Kyrie Irving Received Eye-Opening Praise From Blazers Coach and Former Finals MVP Chauncey Billups: ‘I Definitely Appreciate the Praise and I Definitely Agree’
Brooklyn Nets point guard Kyrie Irving played his second game of the 2021-22 season on January 10 against the Portland Trail Blazers and finished with 22 points and eight rebounds. However, the Nets lost by a final score of 114-108 to drop to 25-14.
Irving can only play in road games (except in San Francisco and against the New York Knicks at MSG) since he is not vaccinated against COVID-19. The seven-time All-Star is one of the most polarizing players in the NBA due to some of the strange comments he’s said and actions he’s performed over the years, but Blazers head coach and former Finals MVP Chauncey Billups wants people to understand how gifted Irving is as a basketball player.
Chauncey Billups: Kyrie Irving is the most skilled PG in NBA history
Before the Blazers defeated the Nets, Billups called Irving the most skilled point guard in NBA history. The Detroit Pistons legend thinks Uncle Drew is a once-in-a-generation guard who should be appreciated more by basketball fans and pundits.
“Kyrie is just, he’s a wizard, man,” Billups said, via ESPN. “He’s must-see TV. I personally think, as somebody that played the position, I think Kyrie’s the most skilled player that’s ever played that position. Just straight skill. Nothing else. Just straight skill. I think he’s the best that I’ve ever seen at the position, skill-wise. So, obviously, he gives you a ton when he’s playing.”
Billups made five All-Star and three All-NBA teams during his career. He guided the Pistons to the 2004 championship over the Los Angeles Lakers and won Finals MVP by averaging 21.0 points, 3.2 rebounds, and 5.2 assists. Billups isn’t in the Naismith Memorial Basketball Hall of Fame, but he’s still revered by current players, which is why Irving was grateful to hear his compliment.
Kyrie Irivng on Chauncey Billups’ comment: “I’m grateful for that”
Irving has been bashed a lot for not getting the COVID-19 vaccine. He hasn’t received much positive public recognition this season. With that said, the one-time champion was thankful for Billups’ comment.
“I definitely appreciate the praise and I definitely agree that my skill level at this point in my career deserves that recognition,” Irving said. “But the work never stops. Understanding that coming from a lot of our OG’s that we call in our league that have built this brotherhood, that have built this culture, it’s incredible to hear that they have that high praise, but like I said in the beginning it’s just more added motivation and to continue to prove it. I’m grateful for that. Coming from him, a championship winner, championship point guard, and it gives me more motivation to continue to write this legacy that I have with incredible teammates.”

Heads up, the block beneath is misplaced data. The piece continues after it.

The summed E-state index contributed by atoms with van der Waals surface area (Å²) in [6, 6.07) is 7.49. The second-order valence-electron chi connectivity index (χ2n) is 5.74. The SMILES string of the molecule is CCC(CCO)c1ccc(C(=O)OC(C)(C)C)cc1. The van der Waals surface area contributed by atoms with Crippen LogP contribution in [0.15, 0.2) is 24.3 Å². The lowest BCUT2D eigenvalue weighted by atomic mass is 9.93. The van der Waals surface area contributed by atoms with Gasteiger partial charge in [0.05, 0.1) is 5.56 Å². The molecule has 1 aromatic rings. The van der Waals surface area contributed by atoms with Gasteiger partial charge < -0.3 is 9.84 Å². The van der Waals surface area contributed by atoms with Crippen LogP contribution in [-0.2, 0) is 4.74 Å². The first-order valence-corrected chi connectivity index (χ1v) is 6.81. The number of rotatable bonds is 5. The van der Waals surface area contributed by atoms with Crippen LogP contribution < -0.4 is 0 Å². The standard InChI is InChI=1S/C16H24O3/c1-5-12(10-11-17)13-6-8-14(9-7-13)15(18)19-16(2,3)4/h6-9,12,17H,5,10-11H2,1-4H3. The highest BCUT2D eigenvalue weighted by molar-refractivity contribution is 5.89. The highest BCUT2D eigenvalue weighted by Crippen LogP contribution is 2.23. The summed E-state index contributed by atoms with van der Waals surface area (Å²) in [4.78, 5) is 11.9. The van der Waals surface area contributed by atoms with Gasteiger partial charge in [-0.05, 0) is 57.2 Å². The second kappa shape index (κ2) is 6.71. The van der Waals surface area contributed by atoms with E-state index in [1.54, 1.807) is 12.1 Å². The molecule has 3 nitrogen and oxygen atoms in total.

Irving is a three-level scorer and one of the best finishers at the basket in NBA history. He also has incredible ball-handling skills. The Duke product has crossed over many players since entering the league in 2011, earning him the nickname “Ankletaker.”
Uncle Drew is a magician with the ball
Irving has career averages of 22.8 points, 3.8 rebounds, and 5.7 assists with the Cleveland Cavaliers, Boston Celtics, and Nets. He’s made three All-NBA teams and won the 2014 All-Star Game MVP. The 2011-12 Rookie of the Year can get to the rim at will and finish in heavy traffic and dominate from the mid-range and 3-point line. He has no weaknesses on offense.
“His shot-making is incredible,” Billups said. “He’s a better passer than people give him credit for. He’s obviously a willing teammate. He’s not just all about Kyrie. He passes the ball. He’s a champion. He brings championship pedigree to the table. I think he hit maybe the biggest shot that I ever seen in NBA Finals history, that I seen.”
Irving hit a step-back 3-pointer over Golden State Warriors star Stephen Curry in Game 7 of the 2016 Finals to clinch the Cavaliers’ first championship in franchise history. He’s undoubtedly a controversial player off the court, but he’s one of the best point guards in league history on the hardwood, talent-wise. After all, he’s one of nine players in NBA history to shoot 50/40/90 in a single season.